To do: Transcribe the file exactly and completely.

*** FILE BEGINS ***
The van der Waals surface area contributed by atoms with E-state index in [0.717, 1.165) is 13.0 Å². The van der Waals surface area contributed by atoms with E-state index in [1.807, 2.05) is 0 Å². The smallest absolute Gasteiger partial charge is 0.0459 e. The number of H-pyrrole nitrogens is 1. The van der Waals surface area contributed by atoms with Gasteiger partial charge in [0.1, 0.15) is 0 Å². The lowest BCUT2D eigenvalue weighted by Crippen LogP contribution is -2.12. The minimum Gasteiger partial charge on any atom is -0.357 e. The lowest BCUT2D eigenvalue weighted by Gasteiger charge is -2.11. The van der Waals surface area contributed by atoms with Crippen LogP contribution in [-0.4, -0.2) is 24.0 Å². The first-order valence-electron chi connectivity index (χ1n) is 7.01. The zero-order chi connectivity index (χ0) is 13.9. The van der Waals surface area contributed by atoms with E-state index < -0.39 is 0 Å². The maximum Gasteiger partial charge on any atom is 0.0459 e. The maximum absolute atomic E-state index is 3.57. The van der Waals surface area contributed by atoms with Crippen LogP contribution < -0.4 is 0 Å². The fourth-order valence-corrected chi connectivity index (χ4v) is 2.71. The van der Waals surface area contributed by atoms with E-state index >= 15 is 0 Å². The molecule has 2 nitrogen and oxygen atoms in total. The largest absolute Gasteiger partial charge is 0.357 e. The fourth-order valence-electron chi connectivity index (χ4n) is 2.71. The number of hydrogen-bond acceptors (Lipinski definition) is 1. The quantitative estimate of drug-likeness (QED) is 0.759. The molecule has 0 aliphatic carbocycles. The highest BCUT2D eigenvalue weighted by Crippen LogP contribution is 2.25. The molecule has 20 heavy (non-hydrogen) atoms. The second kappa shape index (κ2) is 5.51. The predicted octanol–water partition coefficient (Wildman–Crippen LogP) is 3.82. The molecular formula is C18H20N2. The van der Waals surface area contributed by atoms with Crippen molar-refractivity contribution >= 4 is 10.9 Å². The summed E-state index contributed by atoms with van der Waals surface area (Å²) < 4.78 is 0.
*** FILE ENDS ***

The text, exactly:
The van der Waals surface area contributed by atoms with E-state index in [0.717, 1.165) is 13.0 Å². The van der Waals surface area contributed by atoms with E-state index in [1.807, 2.05) is 0 Å². The smallest absolute Gasteiger partial charge is 0.0459 e. The number of H-pyrrole nitrogens is 1. The van der Waals surface area contributed by atoms with Gasteiger partial charge in [0.1, 0.15) is 0 Å². The lowest BCUT2D eigenvalue weighted by Crippen LogP contribution is -2.12. The minimum Gasteiger partial charge on any atom is -0.357 e. The lowest BCUT2D eigenvalue weighted by Gasteiger charge is -2.11. The van der Waals surface area contributed by atoms with Crippen LogP contribution in [-0.4, -0.2) is 24.0 Å². The first-order valence-electron chi connectivity index (χ1n) is 7.01. The zero-order chi connectivity index (χ0) is 13.9. The van der Waals surface area contributed by atoms with E-state index < -0.39 is 0 Å². The maximum Gasteiger partial charge on any atom is 0.0459 e. The maximum absolute atomic E-state index is 3.57. The van der Waals surface area contributed by atoms with Crippen LogP contribution < -0.4 is 0 Å². The fourth-order valence-corrected chi connectivity index (χ4v) is 2.71. The van der Waals surface area contributed by atoms with E-state index >= 15 is 0 Å². The molecule has 2 nitrogen and oxygen atoms in total. The largest absolute Gasteiger partial charge is 0.357 e. The fourth-order valence-electron chi connectivity index (χ4n) is 2.71. The number of hydrogen-bond acceptors (Lipinski definition) is 1. The quantitative estimate of drug-likeness (QED) is 0.759. The molecule has 0 aliphatic carbocycles. The highest BCUT2D eigenvalue weighted by Crippen LogP contribution is 2.25. The molecule has 20 heavy (non-hydrogen) atoms. The second kappa shape index (κ2) is 5.51. The predicted octanol–water partition coefficient (Wildman–Crippen LogP) is 3.82. The molecular formula is C18H20N2. The van der Waals surface area contributed by atoms with Crippen molar-refractivity contribution >= 4 is 10.9 Å². The summed E-state index contributed by atoms with van der Waals surface area (Å²) < 4.78 is 0.